16Bars.XXX Leads the Way for Dallas' DIY Hip-Hop Scene

The Outfit, TX have been regulars at the 16Bars.XXX parties
The Outfit, TX have been regulars at the 16Bars.XXX parties
Karlo X. Ramos

Player’s ball is a hell of a theme for a party. Imagine a room full of hundreds of young people — we’re talking early 20s, even teenagers — dressed in fur coats, suits so loud they could light up a winter’s sky and stilettos that defy the laws of physics. It’s a great idea in theory, but in execution it’s laughable.

Last November, 16Bars.XXX, the leading light of Dallas’ DIY hip-hop scene, hosted just such a “Playaz Ball” at a house in the Cedars. They asked people to dress to the nines and what they got was a bunch of people in snapbacks, Supreme and Jordans. At best, there was an ill-fitting suit from somebody’s father or an old prom dress. But it was also one killer party.

Thanks to people like Rico Slice and Sanjay Shrestha, who run 16Bars.XXX, the DIY hip-hop scene in Dallas is thriving. It doesn’t get the recognition other local DIY communities do, in particular the noise scene in Dallas and the punk scene in Denton, but it’s increasingly robust: Folks like We Are Dallas and Crit Life’s Free Wifi host wall-to-wall parties, and Cashaveli acts as a grassroots promoter. The voice whispering to Ray Kinsella was right all along: If you build it, they will come.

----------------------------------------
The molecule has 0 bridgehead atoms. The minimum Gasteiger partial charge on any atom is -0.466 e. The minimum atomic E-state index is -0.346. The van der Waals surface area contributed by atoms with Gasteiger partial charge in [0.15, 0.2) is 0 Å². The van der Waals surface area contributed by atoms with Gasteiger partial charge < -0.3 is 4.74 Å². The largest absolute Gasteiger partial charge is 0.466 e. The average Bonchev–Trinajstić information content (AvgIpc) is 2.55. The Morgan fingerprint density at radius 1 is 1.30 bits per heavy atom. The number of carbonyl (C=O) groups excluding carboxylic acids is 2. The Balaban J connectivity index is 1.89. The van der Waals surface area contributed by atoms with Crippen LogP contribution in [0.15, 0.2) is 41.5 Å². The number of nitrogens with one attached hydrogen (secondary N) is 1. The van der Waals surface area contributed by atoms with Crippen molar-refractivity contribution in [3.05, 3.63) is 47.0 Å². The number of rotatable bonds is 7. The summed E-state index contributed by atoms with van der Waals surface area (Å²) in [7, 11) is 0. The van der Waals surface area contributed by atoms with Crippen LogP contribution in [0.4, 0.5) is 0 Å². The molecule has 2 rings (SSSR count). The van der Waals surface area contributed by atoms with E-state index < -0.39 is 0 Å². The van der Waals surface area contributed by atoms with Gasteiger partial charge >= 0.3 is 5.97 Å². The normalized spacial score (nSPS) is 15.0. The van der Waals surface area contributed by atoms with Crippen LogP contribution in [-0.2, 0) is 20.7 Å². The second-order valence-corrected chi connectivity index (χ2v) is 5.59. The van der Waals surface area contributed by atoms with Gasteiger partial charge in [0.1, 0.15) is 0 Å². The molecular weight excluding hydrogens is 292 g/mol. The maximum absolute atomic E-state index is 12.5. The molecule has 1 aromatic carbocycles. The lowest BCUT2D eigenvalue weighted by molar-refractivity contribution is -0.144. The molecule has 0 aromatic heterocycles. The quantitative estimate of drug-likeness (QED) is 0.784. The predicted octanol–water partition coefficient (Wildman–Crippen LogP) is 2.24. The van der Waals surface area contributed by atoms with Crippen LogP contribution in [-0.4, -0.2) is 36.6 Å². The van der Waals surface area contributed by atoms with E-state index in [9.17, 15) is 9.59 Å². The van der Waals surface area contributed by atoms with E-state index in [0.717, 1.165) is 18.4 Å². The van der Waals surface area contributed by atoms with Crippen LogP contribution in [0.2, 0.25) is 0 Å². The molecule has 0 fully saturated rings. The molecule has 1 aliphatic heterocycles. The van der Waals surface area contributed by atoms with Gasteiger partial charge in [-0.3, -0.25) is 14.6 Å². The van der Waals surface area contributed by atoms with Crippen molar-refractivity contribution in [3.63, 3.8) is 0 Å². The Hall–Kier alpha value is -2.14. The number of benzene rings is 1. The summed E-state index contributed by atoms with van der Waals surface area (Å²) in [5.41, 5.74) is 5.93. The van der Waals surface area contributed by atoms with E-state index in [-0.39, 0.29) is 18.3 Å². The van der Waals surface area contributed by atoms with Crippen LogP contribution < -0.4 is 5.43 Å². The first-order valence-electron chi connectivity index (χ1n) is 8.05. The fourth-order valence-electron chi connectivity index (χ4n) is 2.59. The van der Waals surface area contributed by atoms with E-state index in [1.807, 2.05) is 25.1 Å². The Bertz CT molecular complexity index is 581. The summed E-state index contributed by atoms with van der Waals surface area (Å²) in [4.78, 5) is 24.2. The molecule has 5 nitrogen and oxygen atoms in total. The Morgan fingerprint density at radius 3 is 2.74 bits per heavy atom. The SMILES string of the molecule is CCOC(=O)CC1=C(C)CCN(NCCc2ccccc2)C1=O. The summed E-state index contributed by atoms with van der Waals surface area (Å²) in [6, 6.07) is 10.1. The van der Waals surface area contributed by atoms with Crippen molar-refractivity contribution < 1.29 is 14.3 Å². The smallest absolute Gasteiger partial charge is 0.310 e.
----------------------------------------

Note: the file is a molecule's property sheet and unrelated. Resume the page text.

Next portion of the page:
Which is why the Playaz Ball was such a perfect snapshot of the 16Bars.XXX spirit. The music was provided by DJ Sober and bemyfriend and the night was hosted by Mel Kyle from the Outfit, TX, who went by the name Stankie Beverly in honor of the ceremony’s theme. It was an awfully nice house, too — a little too nice, in fact, which makes sense: In true millennial spirit, it was booked on Airbnb. Naturally, the place wound up being so trashed that the hired maid quit in the middle of the job. It’s safe to say the folks behind 16Bars.XXX will not be welcomed back.